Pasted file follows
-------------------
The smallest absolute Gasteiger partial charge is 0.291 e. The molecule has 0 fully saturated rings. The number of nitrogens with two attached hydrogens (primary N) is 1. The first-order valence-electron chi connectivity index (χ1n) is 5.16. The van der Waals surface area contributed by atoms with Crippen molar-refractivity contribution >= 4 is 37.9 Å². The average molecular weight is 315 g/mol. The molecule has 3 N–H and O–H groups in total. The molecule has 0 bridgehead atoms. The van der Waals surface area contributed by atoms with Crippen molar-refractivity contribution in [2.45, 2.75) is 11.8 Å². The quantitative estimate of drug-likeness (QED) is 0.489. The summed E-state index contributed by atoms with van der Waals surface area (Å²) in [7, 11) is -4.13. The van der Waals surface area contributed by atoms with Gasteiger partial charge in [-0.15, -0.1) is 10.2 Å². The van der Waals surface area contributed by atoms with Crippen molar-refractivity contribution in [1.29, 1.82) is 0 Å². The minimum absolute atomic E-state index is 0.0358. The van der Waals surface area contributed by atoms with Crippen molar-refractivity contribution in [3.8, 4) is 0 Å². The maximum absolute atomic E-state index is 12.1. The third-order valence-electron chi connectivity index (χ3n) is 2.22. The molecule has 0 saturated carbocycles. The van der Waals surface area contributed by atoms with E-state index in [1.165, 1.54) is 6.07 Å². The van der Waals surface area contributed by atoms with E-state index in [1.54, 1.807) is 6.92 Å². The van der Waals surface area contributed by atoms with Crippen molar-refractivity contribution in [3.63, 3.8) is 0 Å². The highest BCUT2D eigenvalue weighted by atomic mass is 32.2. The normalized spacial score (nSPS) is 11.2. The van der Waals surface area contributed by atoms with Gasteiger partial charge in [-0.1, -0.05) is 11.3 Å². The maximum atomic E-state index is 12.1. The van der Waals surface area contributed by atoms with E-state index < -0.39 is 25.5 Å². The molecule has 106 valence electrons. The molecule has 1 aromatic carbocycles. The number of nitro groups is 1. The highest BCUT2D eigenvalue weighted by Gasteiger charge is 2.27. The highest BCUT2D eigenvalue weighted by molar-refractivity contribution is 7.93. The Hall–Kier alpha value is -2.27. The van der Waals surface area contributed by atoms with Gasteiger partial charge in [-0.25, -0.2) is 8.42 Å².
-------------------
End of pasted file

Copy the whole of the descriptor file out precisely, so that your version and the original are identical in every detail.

The smallest absolute Gasteiger partial charge is 0.291 e. The molecule has 0 fully saturated rings. The number of nitrogens with two attached hydrogens (primary N) is 1. The first-order valence-electron chi connectivity index (χ1n) is 5.16. The van der Waals surface area contributed by atoms with Crippen molar-refractivity contribution >= 4 is 37.9 Å². The average molecular weight is 315 g/mol. The molecule has 3 N–H and O–H groups in total. The molecule has 0 bridgehead atoms. The van der Waals surface area contributed by atoms with Crippen molar-refractivity contribution in [2.45, 2.75) is 11.8 Å². The quantitative estimate of drug-likeness (QED) is 0.489. The summed E-state index contributed by atoms with van der Waals surface area (Å²) in [7, 11) is -4.13. The van der Waals surface area contributed by atoms with Gasteiger partial charge in [-0.15, -0.1) is 10.2 Å². The van der Waals surface area contributed by atoms with Crippen molar-refractivity contribution in [1.29, 1.82) is 0 Å². The minimum absolute atomic E-state index is 0.0358. The van der Waals surface area contributed by atoms with Crippen molar-refractivity contribution in [3.8, 4) is 0 Å². The maximum absolute atomic E-state index is 12.1. The third-order valence-electron chi connectivity index (χ3n) is 2.22. The molecule has 0 saturated carbocycles. The van der Waals surface area contributed by atoms with E-state index in [1.165, 1.54) is 6.07 Å². The van der Waals surface area contributed by atoms with E-state index in [1.54, 1.807) is 6.92 Å². The van der Waals surface area contributed by atoms with Crippen molar-refractivity contribution in [3.63, 3.8) is 0 Å². The highest BCUT2D eigenvalue weighted by atomic mass is 32.2. The normalized spacial score (nSPS) is 11.2. The van der Waals surface area contributed by atoms with Gasteiger partial charge in [-0.1, -0.05) is 11.3 Å². The maximum atomic E-state index is 12.1. The van der Waals surface area contributed by atoms with E-state index < -0.39 is 25.5 Å². The molecule has 106 valence electrons. The molecule has 1 aromatic carbocycles. The number of nitro groups is 1. The highest BCUT2D eigenvalue weighted by Gasteiger charge is 2.27. The highest BCUT2D eigenvalue weighted by molar-refractivity contribution is 7.93. The Hall–Kier alpha value is -2.27. The van der Waals surface area contributed by atoms with Gasteiger partial charge in [-0.25, -0.2) is 8.42 Å².